Antifracture efficacy with supplemental vitamin D has been questioned by several trials published in the last 4 years, leading to uncertainty among patients and physicians regarding recommendations for vitamin D supplementation. A recent meta-analysis confirms the efficacy of oral supplemental vitamin D in preventing non-vertebral and hip fractures among older individuals (≥ 65 years) . The meta-analysis compared oral vitamin D, with or without calcium, with calcium or placebo. To incorporate adherence to treatment, the dose was multiplied by the percentage of adherence to estimate the mean received dose (dose × adherence) for each trial. The primary goal was to determine the antifracture efficacy of oral vitamin D supplementation among individuals aged 65 years or older by performing a systematic review of the literature and meta-analysis of high-quality, double-blinded, randomized, controlled trials (RCTs). Twelve double-blind RCTs for non-vertebral fractures (n = 42,279) and eight RCTs for hip fractures (n = 40,886) were included, among them the data from the Women’s Health Initiative trial. In addition, the analysis specifically addressed the antifracture efficacy by received dose, achieved 25-hydroxyvitamin D levels and in predefined subgroups.
The authors reported the following results. The pooled relative risk (RR) was 0.86 (95% confidence interval (CI) 0.77–0.96) for prevention of non-vertebral fractures and 0.91 (95% CI 0.78–1.05) for the prevention of hip fractures. However, there was a significant heterogeneity for both endpoints. Including all trials, antifracture efficacy increased significantly with a higher dose and higher achieved blood 25-hydroxyvitamin D levels for both endpoints. Consistently, pooling trials with a higher received dose of more than 400 IU/day vitamin D resolved heterogeneity. For the higher dose, the pooled RR was 0.80 (95% CI 0.72–0.89; n = 33,265 subjects from nine trials) for non-vertebral fractures and 0.82 (95% CI 0.69–0.97; n = 31,872 subjects from five trials) for hip fractures. The higher dose reduced non-vertebral fractures in community-dwelling individuals (−29%) and institutionalized older individuals (−15%), and its effect was independent of additional calcium supplementation.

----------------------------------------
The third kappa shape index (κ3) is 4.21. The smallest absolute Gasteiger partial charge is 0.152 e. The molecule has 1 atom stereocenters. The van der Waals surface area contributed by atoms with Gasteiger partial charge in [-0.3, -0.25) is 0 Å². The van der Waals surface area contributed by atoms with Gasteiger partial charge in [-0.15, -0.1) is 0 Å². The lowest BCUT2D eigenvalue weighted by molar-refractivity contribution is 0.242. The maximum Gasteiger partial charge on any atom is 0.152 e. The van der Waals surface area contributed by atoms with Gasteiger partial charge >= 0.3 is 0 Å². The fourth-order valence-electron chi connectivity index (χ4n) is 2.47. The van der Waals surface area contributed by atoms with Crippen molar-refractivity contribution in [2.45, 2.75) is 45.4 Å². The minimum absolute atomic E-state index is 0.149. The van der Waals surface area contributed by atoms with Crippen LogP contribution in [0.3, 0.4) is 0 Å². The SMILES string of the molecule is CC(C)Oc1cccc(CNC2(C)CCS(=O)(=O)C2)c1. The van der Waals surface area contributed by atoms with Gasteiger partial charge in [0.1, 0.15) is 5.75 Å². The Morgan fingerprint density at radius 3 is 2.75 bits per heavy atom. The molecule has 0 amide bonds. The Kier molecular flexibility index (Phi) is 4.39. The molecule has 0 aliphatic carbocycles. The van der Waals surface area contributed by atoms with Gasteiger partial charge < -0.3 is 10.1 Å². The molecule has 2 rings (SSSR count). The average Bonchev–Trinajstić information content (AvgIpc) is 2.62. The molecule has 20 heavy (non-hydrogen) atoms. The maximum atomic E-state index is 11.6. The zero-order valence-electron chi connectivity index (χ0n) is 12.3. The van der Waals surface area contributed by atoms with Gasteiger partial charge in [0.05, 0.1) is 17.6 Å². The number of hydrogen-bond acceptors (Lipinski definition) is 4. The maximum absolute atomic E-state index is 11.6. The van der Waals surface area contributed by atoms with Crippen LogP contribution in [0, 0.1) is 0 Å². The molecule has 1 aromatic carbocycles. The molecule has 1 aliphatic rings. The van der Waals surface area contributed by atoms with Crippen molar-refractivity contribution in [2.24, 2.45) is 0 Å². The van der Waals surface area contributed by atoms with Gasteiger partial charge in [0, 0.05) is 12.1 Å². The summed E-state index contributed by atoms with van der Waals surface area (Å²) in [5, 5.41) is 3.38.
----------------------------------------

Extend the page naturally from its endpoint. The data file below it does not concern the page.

It was concluded that non-vertebral fracture prevention with vitamin D is dose-dependent and that a higher dose should reduce fractures by at least 20% for individuals aged 65 years or older.
Professor Emeritus, Division of Gynecological Endocrinology and Reproductive Medicine, Department of Obstetrics & Gynecology, University of Berne, Switzerland
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